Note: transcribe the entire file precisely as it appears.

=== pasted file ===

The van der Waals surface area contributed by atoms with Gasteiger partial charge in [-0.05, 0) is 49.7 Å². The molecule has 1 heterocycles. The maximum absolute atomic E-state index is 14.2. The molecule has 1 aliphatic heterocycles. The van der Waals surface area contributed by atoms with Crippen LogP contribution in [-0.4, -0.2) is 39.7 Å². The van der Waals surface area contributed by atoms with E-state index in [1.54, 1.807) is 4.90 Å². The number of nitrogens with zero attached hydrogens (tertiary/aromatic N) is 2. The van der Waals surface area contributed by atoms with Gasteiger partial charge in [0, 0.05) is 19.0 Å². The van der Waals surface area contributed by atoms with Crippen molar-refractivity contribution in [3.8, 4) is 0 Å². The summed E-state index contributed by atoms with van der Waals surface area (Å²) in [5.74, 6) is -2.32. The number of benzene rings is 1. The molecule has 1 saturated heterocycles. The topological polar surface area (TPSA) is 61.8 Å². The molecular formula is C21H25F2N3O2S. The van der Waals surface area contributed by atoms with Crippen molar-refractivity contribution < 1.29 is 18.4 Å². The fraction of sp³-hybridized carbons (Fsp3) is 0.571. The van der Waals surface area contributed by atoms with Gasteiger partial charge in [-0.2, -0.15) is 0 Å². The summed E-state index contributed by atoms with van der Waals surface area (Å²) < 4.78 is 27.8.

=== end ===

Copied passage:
The van der Waals surface area contributed by atoms with Gasteiger partial charge in [-0.05, 0) is 49.7 Å². The molecule has 1 heterocycles. The maximum absolute atomic E-state index is 14.2. The molecule has 1 aliphatic heterocycles. The van der Waals surface area contributed by atoms with Crippen LogP contribution in [-0.4, -0.2) is 39.7 Å². The van der Waals surface area contributed by atoms with E-state index in [1.54, 1.807) is 4.90 Å². The number of nitrogens with zero attached hydrogens (tertiary/aromatic N) is 2. The van der Waals surface area contributed by atoms with Gasteiger partial charge in [0, 0.05) is 19.0 Å². The van der Waals surface area contributed by atoms with Crippen molar-refractivity contribution in [3.8, 4) is 0 Å². The summed E-state index contributed by atoms with van der Waals surface area (Å²) in [5.74, 6) is -2.32. The number of benzene rings is 1. The molecule has 1 saturated heterocycles. The topological polar surface area (TPSA) is 61.8 Å². The molecular formula is C21H25F2N3O2S. The van der Waals surface area contributed by atoms with Crippen molar-refractivity contribution < 1.29 is 18.4 Å². The fraction of sp³-hybridized carbons (Fsp3) is 0.571. The van der Waals surface area contributed by atoms with Gasteiger partial charge in [-0.2, -0.15) is 0 Å². The summed E-state index contributed by atoms with van der Waals surface area (Å²) < 4.78 is 27.8.